Among several prominent Armenians who worked in France in service of the Armen-
ian cause, Boghos Nubar occupies a unique position. The son of the former prime minister of Egypt as well as an engineer and a co-founder of the city of Heliopolis, he had been disturbed by the catastrophic conditions in the Ottoman Armenian provinces after the 1895 massacres. It was in order to offer a remedy for this tragedy that he—along with nine other Egyptian Armenian notables—founded the Armenian General Benevolent Union in Cairo in 1906. This organization would play a major role in the rehabilitation of Armenian genocide survivors, particularly in the aftermath of World War I.
Upon the request of the Armenian Catholicos Kevork V, Boghos Nubar accepted to preside over the Armenian National Delegation and settled in Paris at the end of 1912 to carry out the mission that had been entrusted to him: to persuade Western governments to urge the Ottoman Empire to make reforms in the Armenian provinces of Asia Minor. His reasoning sought to demonstrate that these reforms would bring an element of peace and stability to the region. In June 1913, the first discussions among the ambassadors of the Great Powers were held in Constantinople in light of a memorandum drafted by the Armenians. It was reaffirmed there that the Armenians did not strive in any way for autonomy, but rather for the establishment of an administration capable of ensuring the safety of property and individuals.
During the months that followed the London Conference in April 1913, Nubar attempted to influence the positions of the Great Powers by relying on national committees, such as Lord Bryce’s British-Armenian Committee, and on his many personal connections. He insisted, in particular, on the absolute need for the Great Powers to control the reforms, rather than Russia, which London and Berlin formally rejected. Nubar did not hesitate to make many trips to London to meet the British Foreign Secretary Sir Edward Grey as well as to Berlin to meet Grey’s German counterpart. In order to complete his mission, Boghos Nubar organized an Armenophile conference in Paris at the beginning of December 1913. Parliamentarians from all European countries that were part of the Armenophile movement participated in the conference. On February 8, 1914, a decree that formalized the reforms was adopted by the Ottoman government.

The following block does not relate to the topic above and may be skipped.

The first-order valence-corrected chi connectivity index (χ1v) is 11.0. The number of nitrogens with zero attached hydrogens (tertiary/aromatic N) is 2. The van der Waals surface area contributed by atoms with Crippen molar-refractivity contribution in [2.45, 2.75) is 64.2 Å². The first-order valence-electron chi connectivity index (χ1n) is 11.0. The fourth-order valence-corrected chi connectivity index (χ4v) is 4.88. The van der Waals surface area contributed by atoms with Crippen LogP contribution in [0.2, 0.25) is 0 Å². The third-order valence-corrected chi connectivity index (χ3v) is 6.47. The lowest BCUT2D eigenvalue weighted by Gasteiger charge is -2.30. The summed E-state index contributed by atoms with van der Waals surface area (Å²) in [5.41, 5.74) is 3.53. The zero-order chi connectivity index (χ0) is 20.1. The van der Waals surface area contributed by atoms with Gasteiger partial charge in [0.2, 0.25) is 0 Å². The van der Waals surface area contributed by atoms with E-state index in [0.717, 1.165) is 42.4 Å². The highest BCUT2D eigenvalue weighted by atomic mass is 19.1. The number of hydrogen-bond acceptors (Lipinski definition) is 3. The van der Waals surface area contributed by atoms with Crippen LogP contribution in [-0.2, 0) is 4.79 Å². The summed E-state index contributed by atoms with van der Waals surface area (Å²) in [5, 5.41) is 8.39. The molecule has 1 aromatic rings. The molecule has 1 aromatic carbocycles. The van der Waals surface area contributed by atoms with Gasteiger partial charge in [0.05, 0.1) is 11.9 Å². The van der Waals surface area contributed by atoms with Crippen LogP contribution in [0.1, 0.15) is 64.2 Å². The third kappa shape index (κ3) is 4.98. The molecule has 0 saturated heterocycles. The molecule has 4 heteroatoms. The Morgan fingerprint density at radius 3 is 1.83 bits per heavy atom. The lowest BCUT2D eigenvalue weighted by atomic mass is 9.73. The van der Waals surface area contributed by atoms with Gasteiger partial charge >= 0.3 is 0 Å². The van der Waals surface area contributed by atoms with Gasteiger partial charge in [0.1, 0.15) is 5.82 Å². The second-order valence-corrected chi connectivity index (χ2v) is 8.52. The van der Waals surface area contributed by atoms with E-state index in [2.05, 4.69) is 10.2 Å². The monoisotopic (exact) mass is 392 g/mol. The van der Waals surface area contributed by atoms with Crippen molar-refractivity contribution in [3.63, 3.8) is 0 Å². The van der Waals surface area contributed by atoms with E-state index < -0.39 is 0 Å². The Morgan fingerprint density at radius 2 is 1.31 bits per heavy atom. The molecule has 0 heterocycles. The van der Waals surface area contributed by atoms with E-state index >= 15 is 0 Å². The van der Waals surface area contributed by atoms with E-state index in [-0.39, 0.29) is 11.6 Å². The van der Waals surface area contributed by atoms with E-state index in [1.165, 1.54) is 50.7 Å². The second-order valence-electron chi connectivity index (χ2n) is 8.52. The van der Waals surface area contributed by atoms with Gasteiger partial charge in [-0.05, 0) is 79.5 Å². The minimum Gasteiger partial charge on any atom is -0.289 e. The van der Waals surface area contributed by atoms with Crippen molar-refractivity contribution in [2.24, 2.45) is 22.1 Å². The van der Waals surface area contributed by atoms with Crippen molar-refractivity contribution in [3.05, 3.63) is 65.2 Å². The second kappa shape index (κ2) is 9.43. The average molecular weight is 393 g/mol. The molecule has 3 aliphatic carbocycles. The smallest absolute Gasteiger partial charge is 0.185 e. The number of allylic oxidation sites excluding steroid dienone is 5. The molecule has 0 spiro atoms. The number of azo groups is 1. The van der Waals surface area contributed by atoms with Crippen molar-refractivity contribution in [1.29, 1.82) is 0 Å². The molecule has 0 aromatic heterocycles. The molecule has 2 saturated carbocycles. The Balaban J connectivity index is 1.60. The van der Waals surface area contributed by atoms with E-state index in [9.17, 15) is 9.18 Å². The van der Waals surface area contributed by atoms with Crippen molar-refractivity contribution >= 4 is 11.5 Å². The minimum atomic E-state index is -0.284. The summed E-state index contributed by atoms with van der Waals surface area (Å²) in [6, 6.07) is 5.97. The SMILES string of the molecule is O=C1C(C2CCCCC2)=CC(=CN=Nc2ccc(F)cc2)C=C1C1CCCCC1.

With his mission accomplished, Nubar returned to Cairo where he alluded to this mission at the AGBU General Assembly on May 15, 1914: “The agreement regarding our Reforms, which was made between the Great Powers and the Sublime Porte […] will ensure an era of safety and justice for our compatriots in the seven vilayets; will let them work in peace; and will allow prosperity to be born in places where only barrenness and misery exist today.”
Shortly after the outbreak of World War I, Nubar returned to Paris and, at the end of 1916, launched an appeal to form an Armenian Legion under French command. Marseille soon welcomed hundreds of Armenian-Americans who had responded to his appeal. The National Delegation, which resumed its work in 1916, published the journal La Voix de l’Arménie (The Voice of Armenia) from 1919 to 1920 and was responsible—along with the delegation from the Republic of Armenia—for defending national interests during the Peace Con-ferences that took place in 1919 and 1920 in Paris. In 1920, Nubar left his position as president of the National Delegation in order to devote himself to developing AGBU.
In addition to his AGBU legacy, he left an imprint on Paris by establishing the Nubar Library to preserve the written heritage of the Ottoman Armenians. He also founded the Maison des Étudiants Arméniens, a residence for Armenian students from abroad that continues to operate to this day.
Translated from French by Jennifer Manoukian